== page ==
Importance Of Names In Raymond Carver's Cathedral

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We make choices every day. Do we really know how these choices will affect our lives? Do we even think about the future before we decide or is it an instantaneous decision? The main characters in this story have no names. They are mentioned and described by what they are. The blind man, wife, my wife’s officer, and of course the narrator. This was a choice that the author made, and this choice had an impact on how I felt about this particular story. I believe the reason for the lack of names is to show that names really aren’t important. Our names mean nothing in a larger sense.
Raymond Carvers story, “Cathedral” about a husband who walks us through his interaction with a blind man. This blind man is a longtime friend of his wife’s. The narrator chooses to focus on the fact that this blind man would be nothing but a problem in his house. He didn’t spend all of these years getting to know him like his wife did. The fact that this man is blind is the only thing that matters to the narrator at first. “And his being blind bothered me. My idea of blindness came from the movies. In the movies, the blind moved slowly and never laughed. Sometimes they were led by seeing-eye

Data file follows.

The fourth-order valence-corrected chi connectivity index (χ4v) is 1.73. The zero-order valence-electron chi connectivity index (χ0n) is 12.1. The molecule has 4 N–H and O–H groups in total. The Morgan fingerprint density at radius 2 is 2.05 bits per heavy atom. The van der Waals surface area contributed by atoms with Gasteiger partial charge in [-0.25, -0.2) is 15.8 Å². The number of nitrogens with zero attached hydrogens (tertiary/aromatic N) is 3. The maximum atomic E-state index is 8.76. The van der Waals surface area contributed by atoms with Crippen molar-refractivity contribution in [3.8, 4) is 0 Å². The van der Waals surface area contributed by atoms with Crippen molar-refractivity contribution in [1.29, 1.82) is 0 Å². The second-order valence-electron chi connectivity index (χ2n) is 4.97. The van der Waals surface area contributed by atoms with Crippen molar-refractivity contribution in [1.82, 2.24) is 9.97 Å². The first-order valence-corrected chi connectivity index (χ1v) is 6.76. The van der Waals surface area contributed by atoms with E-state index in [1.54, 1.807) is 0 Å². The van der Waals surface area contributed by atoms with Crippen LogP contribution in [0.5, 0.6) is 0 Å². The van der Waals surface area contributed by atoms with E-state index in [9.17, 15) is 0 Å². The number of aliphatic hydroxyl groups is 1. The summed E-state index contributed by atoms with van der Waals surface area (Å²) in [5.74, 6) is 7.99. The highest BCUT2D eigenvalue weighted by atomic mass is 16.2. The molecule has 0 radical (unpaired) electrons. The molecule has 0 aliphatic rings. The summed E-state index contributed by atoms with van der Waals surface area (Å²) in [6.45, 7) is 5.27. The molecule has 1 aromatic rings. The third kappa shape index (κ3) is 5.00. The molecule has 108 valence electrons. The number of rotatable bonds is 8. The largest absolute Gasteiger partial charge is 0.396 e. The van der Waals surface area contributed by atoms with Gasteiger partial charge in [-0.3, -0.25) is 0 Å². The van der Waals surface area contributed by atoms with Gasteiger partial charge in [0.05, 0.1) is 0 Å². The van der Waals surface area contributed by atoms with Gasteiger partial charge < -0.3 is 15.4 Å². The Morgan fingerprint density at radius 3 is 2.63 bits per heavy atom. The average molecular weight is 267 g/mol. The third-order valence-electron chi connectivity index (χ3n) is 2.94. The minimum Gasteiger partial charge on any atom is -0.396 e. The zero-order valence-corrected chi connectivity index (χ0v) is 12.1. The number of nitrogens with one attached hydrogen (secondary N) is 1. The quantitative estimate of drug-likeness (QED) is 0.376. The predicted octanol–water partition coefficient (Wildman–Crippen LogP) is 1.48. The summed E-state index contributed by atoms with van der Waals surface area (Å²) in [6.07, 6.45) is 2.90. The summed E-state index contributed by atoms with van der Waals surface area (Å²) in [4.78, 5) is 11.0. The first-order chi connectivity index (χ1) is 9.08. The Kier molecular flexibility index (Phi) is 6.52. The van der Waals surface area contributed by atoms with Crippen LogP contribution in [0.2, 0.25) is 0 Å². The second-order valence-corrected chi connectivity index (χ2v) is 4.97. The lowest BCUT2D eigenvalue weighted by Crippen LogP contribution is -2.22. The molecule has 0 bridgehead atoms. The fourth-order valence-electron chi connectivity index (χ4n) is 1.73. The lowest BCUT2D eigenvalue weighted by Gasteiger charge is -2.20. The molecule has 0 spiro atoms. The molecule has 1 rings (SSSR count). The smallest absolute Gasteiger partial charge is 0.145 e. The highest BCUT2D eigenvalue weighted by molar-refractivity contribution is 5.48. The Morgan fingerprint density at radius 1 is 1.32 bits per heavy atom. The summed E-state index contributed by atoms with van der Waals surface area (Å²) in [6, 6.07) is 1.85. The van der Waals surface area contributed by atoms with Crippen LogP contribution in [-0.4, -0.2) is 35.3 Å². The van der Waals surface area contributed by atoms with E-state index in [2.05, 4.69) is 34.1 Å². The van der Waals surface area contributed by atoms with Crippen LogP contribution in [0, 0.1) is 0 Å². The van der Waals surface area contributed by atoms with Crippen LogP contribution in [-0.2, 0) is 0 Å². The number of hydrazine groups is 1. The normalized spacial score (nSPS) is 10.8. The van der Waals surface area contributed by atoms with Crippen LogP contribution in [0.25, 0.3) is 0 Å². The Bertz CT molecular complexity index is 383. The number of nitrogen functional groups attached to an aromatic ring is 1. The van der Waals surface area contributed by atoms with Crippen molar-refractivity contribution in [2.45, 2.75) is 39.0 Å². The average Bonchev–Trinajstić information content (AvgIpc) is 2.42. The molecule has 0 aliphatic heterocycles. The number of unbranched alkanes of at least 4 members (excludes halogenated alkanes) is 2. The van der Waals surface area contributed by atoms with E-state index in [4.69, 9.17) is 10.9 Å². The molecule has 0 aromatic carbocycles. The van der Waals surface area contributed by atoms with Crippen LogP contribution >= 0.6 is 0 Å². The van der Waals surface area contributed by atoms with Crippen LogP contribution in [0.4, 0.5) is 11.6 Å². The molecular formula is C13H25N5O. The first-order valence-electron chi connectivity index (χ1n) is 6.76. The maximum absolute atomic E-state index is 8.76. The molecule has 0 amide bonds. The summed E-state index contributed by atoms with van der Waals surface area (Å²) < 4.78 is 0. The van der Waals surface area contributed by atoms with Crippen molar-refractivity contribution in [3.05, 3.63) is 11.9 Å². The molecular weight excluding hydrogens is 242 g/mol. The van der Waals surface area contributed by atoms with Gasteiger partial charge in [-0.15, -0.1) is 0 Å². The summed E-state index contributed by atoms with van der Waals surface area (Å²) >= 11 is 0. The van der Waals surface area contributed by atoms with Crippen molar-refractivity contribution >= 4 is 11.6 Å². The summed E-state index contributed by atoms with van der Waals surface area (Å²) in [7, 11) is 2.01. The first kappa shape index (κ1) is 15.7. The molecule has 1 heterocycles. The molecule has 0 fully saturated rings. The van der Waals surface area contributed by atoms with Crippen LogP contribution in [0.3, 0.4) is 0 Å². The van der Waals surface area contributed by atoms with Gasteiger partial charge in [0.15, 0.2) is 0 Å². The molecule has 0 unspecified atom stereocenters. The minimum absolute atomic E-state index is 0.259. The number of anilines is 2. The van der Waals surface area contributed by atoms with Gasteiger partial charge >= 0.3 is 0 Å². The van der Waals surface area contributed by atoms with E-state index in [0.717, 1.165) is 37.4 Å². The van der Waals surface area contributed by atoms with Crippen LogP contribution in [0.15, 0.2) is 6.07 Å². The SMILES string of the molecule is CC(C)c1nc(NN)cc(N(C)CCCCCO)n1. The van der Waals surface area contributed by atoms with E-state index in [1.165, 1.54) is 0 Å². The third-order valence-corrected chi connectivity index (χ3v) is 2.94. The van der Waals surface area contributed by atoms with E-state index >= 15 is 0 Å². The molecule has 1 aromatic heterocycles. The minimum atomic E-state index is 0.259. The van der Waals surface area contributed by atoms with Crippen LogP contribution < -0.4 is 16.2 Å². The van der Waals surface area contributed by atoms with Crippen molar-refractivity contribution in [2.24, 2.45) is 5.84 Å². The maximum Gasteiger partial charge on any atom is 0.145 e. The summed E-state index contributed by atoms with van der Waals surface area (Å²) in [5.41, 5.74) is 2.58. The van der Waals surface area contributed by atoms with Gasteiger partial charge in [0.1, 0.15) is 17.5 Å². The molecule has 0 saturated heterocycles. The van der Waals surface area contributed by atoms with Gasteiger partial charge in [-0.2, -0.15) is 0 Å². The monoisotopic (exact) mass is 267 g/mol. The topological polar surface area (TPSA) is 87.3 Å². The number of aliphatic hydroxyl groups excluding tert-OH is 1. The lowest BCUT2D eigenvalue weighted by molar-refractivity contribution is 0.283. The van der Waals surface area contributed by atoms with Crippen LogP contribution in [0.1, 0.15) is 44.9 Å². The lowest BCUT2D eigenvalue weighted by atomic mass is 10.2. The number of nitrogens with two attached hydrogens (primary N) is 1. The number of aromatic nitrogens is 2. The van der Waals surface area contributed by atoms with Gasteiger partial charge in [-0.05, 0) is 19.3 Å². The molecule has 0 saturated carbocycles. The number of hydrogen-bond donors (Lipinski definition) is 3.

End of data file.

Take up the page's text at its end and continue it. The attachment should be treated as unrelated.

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This choice had a domino effect. It led these characters to one of the most meaningful interactions two human beings can share. It allowed the narrator to feel and it allowed him to see through someone else’s eyes. “The blind man had right away located his foods; he knew just where everything was on his plate” (Carver 37). As the story progresses, the narrator continues to learn more about this blind man. His opinions and perceptions about how the blind are finally begins to change. I think this is the point in the story where the narrator drops the fact that the man is just a blind person and begins to see that he’s just like everyone

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